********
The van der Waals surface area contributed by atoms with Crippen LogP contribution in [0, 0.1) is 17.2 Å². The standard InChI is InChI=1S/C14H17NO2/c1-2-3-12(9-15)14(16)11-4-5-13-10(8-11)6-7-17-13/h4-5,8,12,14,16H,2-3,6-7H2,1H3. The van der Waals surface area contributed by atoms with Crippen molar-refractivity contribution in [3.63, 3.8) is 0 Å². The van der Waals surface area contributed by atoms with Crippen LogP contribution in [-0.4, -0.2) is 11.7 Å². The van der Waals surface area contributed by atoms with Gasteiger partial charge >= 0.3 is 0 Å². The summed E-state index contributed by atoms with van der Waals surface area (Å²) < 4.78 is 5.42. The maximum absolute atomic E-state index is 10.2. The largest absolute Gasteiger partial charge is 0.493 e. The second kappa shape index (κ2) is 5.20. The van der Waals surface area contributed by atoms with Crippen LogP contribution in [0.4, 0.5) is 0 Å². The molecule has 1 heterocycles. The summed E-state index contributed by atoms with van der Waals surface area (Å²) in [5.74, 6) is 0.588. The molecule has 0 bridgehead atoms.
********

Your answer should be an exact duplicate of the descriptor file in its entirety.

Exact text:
The van der Waals surface area contributed by atoms with Crippen LogP contribution in [0, 0.1) is 17.2 Å². The standard InChI is InChI=1S/C14H17NO2/c1-2-3-12(9-15)14(16)11-4-5-13-10(8-11)6-7-17-13/h4-5,8,12,14,16H,2-3,6-7H2,1H3. The van der Waals surface area contributed by atoms with Crippen molar-refractivity contribution in [3.63, 3.8) is 0 Å². The van der Waals surface area contributed by atoms with Crippen LogP contribution in [-0.4, -0.2) is 11.7 Å². The van der Waals surface area contributed by atoms with Gasteiger partial charge >= 0.3 is 0 Å². The summed E-state index contributed by atoms with van der Waals surface area (Å²) < 4.78 is 5.42. The maximum absolute atomic E-state index is 10.2. The largest absolute Gasteiger partial charge is 0.493 e. The second kappa shape index (κ2) is 5.20. The van der Waals surface area contributed by atoms with Crippen LogP contribution in [0.4, 0.5) is 0 Å². The molecule has 1 heterocycles. The summed E-state index contributed by atoms with van der Waals surface area (Å²) in [5.74, 6) is 0.588. The molecule has 0 bridgehead atoms.